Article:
However, while he was undoubtedly discriminated against in a time of endemic racism, there is perhaps a more prosaic reason for his non-selection for Scotland: he was born in England. In fact, he spent the first 13 years of his life in Staffordshire before he was able to join his birth mother in Edinburgh.
His father was James Oxley, a black medical student from Trinidad at Edinburgh University. While in Scotland he had a relationship with Isabella Nichol, the unmarried daughter of a local joiner, and when she fell pregnant she went far away to Burton-on-Trent to have the baby, presumably to avoid the inevitable stigma of an illegitimate child, and a black one at that.
Meanwhile his parents did marry in Edinburgh early in 1910, using the Scottish system of 'marriage by declaration' but it appears to have been purely for practical reasons as six weeks later his father sailed for America, never to return. Dr James Edwin Tyndall Oxley, who had just graduated with first class honours in medicine, settled in Pennsylvania, where he married for a second time in 1919 (apparently without seeking a divorce) and raised another family. He died in 1927 of pneumonia.
Edwin's mother, meanwhile, remained in Edinburgh and he finally joined her there in 1921, enrolling at George Heriot's, a fee-paying school. Clearly her financial circumstances had improved and it may be that the father sent money to cover the boy's education.
At school he was given the nickname Sam, short for 'Sambo', which went unquestioned at the time and stuck throughout his life. He stood out as probably the only black pupil but, as an athletic and personable young boy, he fitted in well, and ended up captaining the school rugby team as well as playing for its cricket eleven.
When he left school in 1927 it was a daunting time for a black man to enter adult life in Edinburgh. This was the year of the infamous 'colour bar' in the city, imposed by some bars and restaurants against African and Asian students. Although that racist ban caused such condemnation that it was soon withdrawn, it reflected a society where feelings about race could run high.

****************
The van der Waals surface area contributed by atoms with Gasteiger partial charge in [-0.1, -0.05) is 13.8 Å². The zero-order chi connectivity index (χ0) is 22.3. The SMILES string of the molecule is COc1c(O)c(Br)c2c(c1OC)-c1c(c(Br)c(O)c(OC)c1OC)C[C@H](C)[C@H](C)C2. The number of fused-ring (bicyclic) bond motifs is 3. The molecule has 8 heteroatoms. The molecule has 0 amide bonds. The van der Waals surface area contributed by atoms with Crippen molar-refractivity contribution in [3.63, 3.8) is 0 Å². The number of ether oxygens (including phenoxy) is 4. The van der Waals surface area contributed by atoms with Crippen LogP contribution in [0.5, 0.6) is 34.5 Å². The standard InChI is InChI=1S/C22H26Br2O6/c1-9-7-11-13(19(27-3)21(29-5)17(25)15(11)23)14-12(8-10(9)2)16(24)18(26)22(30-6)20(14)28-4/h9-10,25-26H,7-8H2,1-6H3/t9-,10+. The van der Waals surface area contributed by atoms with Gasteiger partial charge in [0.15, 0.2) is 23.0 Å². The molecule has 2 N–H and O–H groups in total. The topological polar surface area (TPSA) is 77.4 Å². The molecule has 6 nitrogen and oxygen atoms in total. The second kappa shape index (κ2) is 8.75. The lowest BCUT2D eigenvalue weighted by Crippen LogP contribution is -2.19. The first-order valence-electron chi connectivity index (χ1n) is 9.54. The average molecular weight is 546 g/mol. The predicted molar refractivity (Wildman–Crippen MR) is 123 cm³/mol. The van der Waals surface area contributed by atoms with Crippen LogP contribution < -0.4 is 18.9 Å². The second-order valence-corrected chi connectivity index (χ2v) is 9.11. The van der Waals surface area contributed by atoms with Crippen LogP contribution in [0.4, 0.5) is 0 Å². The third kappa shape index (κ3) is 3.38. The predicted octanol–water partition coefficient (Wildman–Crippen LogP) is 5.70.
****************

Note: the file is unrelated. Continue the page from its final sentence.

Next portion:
It was little surprise that he stuck to the people he knew, and continued to play rugby with Heriot's FP. They were then one of Scotland's top sides, and were the country's unofficial champions in 1928 and 1929. A wing forward, he remained with the club throughout the following decade, captaining the team for three seasons and regularly praised in the media, but whenever representative sides were named, he was never in the mix.
At the very least, he would have been a natural fit for the Edinburgh team in the annual inter-city clashes with Glasgow (and would not have been the first black player for Edinburgh, as James Robertson did so in the 1870s). But perhaps because the inter-city matches were seen as trials for the international team, he never got the nod.
His only honour was being picked for a one-off Glasgow & Edinburgh Select which faced the All Blacks at Old Anniesland in October 1935. The match was narrowly lost 8-9 but although he did well he was not named in the next Edinburgh fifteen – 'a notable omission' according to one newspaper.
He finally retired from the game in 1939 and was immediately taken onto the Heriot’s selection committee, retaining his link to the club for many years.
Meanwhile he went into business as a commercial artist, running Oxley Studios in Cockburn Street, and his work sometimes turns up at auction. In 1947 he married Inga Peace, a fashion illustrator, and although they had no children they remained together until his death. Sadly, he died early in 1969, aged 61, after taking an overdose.
From my researches in recent years, it is clear that Eddie Oxley is just one example of Scotland's hidden history of black sportsmen and women, who overcame discrimination to make their mark in sport. I hope that bringing their achievements to a wider audience will inspire a greater appreciation of the challenges they faced, and I am convinced that there are more stories waiting to be uncovered.
Edwin James Oxley, rugby player.
Born 4 May 1907 in Burton-on-Trent, Staffordshire.
Died 19 January 1969 in Balerno, Edinburgh.